Author(s): Carl P
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Abstract The development of fistulas between the bladder and right ovary in a 27-year-old woman is reported. This exceedingly rare form of an internal vesical fistula occurred as a consequence of dextrolateral adnexitis with suppurative ovarian inflammation after placement of an intrauterine pessary. Therapy consisted of removal of the right adnexa, excision of the fistulous duct and suturing of the bladder. PIP: Reported is a case of vesico-ovarian fistula in the right ovary of a 27- year-old woman. The development of fistulas between the bladder and ovary is an exceedingly rare occurrence; no recent cases have been described in the medical literature. In this case, the patient had worn an intrauterine pessary for contraceptive purposes for the preceding 18 months. She presented with dysuric symptoms and was misdiagnosed as having a urinary tract infection. Persistent microscopic hematuria prompted examination by urethrocystoscopy. Biopsy of the fistulous region showed hyperplastic and follicular chronic urocystitis with no malignant cells. The fistulous duct adhered to the parametrium and was surrounded by pelvioperitonitis. Treatment consisted of removal of the right adnexa, excision of the fistulous duct, and suturing of the bladder. The pessary was removed at the same time. Bacteriological examination revealed Staphylococcus epidermidis infection in the ovary and fistula as well as on the pessary. The histopathologic examination showed a fistulous suppurative inflammation of the right ovary and an ovarian abscess; also detected were granulocytic salpingitis and perisalpingitis. The patient's recovery was uneventful, with no complications. The adnexitis in this case appears attributable to the intrauterine device. As use of intrauterine pessaries becomes more widespread, a bladder-ovary route of inflammation should be considered, especially in women with discernible genital lesions with marked vaginal discharge.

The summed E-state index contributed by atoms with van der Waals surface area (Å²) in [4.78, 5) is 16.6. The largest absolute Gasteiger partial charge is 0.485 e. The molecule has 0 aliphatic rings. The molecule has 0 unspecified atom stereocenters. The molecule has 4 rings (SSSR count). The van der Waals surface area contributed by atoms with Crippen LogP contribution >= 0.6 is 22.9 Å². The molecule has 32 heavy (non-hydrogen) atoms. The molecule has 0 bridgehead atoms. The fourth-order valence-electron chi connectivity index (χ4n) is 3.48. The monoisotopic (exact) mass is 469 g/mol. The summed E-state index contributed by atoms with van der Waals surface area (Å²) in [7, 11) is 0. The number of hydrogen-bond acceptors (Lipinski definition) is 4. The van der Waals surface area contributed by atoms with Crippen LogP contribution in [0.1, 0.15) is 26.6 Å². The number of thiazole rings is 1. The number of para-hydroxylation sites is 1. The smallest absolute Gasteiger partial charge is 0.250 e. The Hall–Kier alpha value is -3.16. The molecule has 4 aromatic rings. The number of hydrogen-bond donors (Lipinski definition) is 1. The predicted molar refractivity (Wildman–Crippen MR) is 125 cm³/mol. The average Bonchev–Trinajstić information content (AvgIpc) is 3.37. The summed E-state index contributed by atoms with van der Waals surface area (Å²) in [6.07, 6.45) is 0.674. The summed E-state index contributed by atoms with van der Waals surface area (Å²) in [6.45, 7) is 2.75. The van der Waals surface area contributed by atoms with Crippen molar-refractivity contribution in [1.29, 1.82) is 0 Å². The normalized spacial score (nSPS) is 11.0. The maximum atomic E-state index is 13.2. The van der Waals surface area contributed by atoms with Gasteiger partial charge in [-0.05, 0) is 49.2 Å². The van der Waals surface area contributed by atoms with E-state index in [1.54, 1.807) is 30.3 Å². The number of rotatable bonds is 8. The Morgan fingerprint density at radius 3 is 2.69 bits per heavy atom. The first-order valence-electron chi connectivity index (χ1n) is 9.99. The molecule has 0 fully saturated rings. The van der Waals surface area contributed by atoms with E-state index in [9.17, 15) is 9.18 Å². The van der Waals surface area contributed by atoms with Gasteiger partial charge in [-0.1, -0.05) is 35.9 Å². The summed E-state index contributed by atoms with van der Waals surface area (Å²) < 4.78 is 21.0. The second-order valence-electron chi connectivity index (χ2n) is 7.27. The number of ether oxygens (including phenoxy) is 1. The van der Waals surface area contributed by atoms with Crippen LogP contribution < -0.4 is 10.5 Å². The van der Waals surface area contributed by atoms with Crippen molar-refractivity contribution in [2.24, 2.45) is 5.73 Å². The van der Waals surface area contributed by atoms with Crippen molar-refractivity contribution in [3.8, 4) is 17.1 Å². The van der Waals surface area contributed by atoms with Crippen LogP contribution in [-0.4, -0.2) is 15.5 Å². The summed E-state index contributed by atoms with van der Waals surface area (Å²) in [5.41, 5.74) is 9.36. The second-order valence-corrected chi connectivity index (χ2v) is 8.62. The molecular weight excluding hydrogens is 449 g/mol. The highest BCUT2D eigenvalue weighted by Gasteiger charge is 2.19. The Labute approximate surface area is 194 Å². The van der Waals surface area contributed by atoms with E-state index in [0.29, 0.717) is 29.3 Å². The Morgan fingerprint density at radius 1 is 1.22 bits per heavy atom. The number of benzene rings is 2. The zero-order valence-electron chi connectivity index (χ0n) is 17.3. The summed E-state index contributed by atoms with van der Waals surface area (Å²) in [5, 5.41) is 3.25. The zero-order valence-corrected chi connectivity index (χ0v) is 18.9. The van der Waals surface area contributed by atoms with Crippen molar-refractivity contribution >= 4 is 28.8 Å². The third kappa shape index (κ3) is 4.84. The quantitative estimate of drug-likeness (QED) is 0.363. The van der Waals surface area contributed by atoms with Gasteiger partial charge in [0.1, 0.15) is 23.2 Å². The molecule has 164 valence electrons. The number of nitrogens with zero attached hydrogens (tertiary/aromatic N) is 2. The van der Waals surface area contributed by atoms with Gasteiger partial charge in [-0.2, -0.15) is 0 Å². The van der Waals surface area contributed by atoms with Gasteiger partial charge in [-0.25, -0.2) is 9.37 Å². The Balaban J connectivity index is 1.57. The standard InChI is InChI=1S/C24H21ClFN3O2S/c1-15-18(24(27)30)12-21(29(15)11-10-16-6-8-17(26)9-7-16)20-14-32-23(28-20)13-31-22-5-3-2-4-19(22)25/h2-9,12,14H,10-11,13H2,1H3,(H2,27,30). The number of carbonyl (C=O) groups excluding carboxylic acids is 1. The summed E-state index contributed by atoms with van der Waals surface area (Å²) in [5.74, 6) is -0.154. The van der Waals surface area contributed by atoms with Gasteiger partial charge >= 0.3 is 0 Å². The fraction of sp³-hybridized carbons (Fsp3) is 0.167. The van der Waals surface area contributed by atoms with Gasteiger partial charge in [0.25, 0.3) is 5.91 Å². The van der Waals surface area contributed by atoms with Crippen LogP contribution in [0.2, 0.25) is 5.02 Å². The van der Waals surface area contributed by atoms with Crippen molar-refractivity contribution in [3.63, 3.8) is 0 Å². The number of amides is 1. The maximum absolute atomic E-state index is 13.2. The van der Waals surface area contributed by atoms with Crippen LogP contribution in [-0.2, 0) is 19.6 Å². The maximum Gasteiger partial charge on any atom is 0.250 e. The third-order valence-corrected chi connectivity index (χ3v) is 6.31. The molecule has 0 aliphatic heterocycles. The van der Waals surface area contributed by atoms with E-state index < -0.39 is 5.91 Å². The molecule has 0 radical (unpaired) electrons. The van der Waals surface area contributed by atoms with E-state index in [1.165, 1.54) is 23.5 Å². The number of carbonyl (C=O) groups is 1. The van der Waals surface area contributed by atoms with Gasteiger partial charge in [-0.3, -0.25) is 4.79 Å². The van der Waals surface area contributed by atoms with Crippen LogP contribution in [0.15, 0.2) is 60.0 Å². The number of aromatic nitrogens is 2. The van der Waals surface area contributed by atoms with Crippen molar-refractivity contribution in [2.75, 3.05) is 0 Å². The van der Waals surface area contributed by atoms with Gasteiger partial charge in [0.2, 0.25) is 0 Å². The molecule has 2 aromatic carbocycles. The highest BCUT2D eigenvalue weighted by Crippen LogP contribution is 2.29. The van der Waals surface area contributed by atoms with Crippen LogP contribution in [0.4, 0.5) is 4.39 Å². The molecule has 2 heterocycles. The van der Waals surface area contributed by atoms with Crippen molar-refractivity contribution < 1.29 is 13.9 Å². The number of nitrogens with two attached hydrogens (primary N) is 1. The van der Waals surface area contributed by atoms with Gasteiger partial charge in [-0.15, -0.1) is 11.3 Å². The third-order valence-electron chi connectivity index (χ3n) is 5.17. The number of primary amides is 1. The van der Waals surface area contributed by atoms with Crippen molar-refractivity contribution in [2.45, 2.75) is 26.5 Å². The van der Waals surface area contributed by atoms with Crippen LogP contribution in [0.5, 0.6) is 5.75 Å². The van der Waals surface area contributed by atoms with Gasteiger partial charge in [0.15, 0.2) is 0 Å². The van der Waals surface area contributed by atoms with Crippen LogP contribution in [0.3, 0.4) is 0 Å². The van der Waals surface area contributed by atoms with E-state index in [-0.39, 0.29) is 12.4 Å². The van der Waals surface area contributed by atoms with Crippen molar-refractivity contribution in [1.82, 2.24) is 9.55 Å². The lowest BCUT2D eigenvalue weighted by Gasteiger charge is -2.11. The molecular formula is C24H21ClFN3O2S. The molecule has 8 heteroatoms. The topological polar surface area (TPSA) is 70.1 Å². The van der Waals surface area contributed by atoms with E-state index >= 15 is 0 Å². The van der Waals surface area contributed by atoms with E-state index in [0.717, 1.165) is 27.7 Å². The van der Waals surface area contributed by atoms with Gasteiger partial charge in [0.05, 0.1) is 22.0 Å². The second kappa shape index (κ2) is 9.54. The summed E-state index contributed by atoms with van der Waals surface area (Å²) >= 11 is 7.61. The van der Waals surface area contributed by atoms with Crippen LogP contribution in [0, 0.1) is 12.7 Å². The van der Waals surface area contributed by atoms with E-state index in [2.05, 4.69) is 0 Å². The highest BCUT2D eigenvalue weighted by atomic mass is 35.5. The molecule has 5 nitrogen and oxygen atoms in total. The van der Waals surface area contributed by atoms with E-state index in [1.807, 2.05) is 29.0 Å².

This article was published in J Urol
and referenced in Journal of Pain & Relief